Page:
Signed books became a regular fixture in the Edwardian era. Illustrated Christmas gift books had grown in popularity during the 19th century, but a new chapter in their history opened in 1905, when a limited edition of Washington Irving’s short story ‘Rip Van Winkle’ with illustrations by the artist Arthur Rackham was published. It was expensively dressed in a vellum binding decorated in gilt and was signed not by the author, who was dead, but by the artist. Soon every gift-book illustrator was following suit, inscribing their names in deluxe editions of two hundred or three hundred copies. Artists are, of course, accustomed to signing their names on their paintings.
The exact moment when a real-life author condescended to sit behind a table in a bookshop to sign copies of his or her book is very hard to pin down, but there is no available evidence for the practice before the Second World War. Although the Hogarth Press, for instance, issued signed limited editions, it’s impossible to imagine Virginia Woolf peering out from behind a stack of her own books in a shop, even one as simpatico as the Soho premises of Francis Birrell and David Garnett (Frankie and Bunnie to their Bloomsbury chums).
If they wanted personal contact, most readers would have had to be content with a public lecture. Mark Twain made lecture tours a major part of his schedule, earning a good income from them. He did not read from his books, preferring to lecture on a wide variety of subjects from memory. Nor did he offer official signing sessions. Nevertheless, he was hounded with requests to inscribe his books. When he discovered that tuft hunters were not bothering to keep the books, but cutting out the signatures and selling them separately for as much as $5 each, Twain made it his practice to inscribe books only on the inside front cover, to prevent such behaviour.
The lecture format also took off in Britain. In 1930 the feisty young Christina Foyle began holding her famous Literary Luncheons, but the Foyles customers, up to two thousand of them at a time, would not get their books signed by the likes of George Bernard Shaw or H G Wells – they were there to be lectured at. Even this was considered daringly democratic. Selfridges, which opened in 1909, boasted a ‘signature window’ on which visiting celebrities scratched their autographs, using a diamond-tipped wand. In spite of having a library-like book department, however, the store seems to have delayed holding personal book signings until the egalitarian atmosphere of the era after the Second World War made such a thing socially acceptable. Ian Fleming refused several invitations to signing sessions at both Selfridges and Harrods in the late 1950s, declaring them the haunt of old women, which suggests that their rituals were well established by that date.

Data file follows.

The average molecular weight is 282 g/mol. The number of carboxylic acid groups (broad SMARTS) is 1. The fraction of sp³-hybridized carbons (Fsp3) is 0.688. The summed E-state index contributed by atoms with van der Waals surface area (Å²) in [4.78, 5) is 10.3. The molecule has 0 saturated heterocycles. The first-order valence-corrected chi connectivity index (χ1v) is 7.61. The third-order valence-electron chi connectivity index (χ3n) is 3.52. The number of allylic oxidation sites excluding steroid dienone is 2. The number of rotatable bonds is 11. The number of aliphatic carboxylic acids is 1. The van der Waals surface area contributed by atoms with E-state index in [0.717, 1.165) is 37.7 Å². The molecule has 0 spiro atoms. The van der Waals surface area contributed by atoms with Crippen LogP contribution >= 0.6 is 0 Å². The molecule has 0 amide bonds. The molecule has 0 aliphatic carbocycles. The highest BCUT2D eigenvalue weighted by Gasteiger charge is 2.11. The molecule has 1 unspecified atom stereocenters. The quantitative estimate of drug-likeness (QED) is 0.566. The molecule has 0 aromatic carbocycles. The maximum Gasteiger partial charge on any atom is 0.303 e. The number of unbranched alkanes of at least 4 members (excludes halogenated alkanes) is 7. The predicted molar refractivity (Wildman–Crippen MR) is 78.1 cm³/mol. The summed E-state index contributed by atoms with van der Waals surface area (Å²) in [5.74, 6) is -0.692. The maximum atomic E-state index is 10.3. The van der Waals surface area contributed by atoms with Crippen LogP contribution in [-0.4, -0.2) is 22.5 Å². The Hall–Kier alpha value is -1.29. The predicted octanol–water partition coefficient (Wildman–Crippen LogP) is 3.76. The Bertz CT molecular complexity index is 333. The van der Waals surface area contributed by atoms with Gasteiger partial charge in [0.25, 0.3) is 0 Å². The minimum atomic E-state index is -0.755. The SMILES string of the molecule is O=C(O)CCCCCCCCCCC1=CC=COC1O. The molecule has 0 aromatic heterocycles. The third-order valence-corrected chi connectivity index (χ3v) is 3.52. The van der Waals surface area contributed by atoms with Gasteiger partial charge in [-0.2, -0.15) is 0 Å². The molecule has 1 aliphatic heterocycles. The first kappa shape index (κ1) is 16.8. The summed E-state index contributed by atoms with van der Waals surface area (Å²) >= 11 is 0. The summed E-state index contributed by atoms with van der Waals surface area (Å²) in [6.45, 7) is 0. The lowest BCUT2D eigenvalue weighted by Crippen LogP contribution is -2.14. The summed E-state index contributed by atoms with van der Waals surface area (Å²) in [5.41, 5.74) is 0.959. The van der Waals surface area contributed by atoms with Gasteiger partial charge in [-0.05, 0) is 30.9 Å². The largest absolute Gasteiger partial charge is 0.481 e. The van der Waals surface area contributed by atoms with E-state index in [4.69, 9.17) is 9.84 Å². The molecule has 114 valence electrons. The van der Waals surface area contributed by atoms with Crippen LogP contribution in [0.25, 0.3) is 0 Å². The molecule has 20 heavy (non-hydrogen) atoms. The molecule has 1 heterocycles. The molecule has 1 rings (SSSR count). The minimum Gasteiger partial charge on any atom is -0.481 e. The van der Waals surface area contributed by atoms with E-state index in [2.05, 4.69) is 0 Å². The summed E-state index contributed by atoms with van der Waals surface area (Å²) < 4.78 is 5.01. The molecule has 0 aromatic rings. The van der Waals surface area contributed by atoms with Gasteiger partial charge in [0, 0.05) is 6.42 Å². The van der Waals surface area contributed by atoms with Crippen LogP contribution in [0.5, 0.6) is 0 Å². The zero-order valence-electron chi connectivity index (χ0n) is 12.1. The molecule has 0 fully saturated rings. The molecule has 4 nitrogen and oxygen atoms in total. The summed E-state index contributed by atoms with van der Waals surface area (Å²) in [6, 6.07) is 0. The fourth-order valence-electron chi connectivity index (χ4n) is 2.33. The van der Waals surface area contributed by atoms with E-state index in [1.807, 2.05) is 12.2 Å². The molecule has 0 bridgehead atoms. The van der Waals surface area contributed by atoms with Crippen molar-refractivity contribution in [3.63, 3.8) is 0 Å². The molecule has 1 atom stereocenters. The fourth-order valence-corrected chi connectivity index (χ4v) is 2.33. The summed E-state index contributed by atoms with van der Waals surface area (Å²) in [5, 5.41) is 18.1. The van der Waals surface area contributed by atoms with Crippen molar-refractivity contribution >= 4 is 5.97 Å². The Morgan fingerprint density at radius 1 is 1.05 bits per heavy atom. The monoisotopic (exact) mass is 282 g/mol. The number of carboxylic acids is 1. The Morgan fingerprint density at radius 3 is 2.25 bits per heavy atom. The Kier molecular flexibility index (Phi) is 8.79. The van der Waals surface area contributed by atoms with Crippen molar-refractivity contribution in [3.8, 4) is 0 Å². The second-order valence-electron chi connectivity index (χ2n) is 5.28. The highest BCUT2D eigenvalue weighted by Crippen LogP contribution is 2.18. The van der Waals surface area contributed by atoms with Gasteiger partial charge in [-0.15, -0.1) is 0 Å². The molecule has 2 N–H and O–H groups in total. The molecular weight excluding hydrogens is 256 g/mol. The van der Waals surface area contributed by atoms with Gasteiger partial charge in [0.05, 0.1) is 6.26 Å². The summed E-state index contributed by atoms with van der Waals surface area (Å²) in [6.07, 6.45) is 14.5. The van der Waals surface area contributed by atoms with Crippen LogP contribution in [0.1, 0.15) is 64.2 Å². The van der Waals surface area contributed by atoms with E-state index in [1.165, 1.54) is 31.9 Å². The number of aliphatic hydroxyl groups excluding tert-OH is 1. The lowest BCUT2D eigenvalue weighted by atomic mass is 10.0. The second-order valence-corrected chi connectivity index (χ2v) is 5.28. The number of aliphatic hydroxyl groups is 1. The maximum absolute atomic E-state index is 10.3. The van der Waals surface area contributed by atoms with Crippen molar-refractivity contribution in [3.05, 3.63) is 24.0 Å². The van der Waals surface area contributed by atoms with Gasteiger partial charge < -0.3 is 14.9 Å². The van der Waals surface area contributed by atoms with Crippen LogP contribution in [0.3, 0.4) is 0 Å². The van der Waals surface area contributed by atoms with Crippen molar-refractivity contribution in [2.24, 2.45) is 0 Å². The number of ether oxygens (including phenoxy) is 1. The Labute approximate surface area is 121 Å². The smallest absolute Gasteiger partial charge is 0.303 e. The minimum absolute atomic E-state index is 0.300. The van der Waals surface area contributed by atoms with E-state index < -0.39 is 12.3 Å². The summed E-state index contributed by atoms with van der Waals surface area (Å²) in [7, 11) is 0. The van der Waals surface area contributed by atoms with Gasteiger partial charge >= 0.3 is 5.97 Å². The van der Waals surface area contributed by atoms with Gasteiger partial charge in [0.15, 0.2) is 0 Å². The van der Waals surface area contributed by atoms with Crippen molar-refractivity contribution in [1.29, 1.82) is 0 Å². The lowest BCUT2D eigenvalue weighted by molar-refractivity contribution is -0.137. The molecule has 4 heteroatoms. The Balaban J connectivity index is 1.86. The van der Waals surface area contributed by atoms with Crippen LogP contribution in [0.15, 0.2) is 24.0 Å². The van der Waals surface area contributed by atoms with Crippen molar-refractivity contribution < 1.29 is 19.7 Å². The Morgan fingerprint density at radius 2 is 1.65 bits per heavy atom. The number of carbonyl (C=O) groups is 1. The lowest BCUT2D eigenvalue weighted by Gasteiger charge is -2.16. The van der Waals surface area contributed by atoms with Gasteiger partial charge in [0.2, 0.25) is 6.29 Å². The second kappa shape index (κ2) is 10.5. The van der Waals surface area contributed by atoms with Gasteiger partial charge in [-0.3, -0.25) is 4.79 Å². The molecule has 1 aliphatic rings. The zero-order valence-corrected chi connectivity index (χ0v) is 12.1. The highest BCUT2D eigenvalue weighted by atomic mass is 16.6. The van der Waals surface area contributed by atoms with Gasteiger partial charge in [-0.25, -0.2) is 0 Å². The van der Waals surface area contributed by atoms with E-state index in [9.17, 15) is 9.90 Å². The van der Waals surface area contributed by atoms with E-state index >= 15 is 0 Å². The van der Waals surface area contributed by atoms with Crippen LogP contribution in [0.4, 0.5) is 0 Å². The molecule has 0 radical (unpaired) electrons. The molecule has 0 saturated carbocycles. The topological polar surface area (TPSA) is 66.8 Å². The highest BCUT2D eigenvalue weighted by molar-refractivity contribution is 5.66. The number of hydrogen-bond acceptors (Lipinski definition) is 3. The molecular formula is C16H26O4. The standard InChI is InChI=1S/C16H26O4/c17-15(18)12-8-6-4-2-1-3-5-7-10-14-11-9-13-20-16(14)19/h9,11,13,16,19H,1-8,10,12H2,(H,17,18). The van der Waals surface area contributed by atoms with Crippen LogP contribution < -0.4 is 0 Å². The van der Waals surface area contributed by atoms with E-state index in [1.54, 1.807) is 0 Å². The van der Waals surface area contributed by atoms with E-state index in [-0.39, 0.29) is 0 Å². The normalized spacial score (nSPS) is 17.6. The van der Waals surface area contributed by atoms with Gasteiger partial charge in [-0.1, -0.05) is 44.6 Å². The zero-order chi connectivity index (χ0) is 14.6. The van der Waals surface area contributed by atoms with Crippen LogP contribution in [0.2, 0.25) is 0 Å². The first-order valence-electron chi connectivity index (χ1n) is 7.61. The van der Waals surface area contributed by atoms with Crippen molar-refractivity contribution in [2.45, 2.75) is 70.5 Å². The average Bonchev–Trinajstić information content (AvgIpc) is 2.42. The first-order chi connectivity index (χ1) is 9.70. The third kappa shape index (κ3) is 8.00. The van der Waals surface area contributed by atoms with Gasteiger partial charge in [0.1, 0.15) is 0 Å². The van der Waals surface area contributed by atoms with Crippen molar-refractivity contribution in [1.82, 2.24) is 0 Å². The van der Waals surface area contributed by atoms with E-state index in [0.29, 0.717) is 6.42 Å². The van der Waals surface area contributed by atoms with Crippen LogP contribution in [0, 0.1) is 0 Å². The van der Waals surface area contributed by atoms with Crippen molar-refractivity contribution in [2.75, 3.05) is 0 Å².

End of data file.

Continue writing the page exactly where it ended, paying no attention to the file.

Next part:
The organisers of a modern book signing session have more to worry about than the social sensitivities of the author. Not long after J K Rowling’s publishers released deluxe editions of the first three stories in the Harry Potter series with a gilt facsimile of her signature, copies of her books soon began circulating on auction websites with autographs mimicking those of the special editions. For the official signing sessions of the later Harry Potter books, Bloomsbury issued special stationery, named tickets and a hologram sticker to be placed next to Rowling’s signature. When an author’s signature adds so much value, authentication is everything.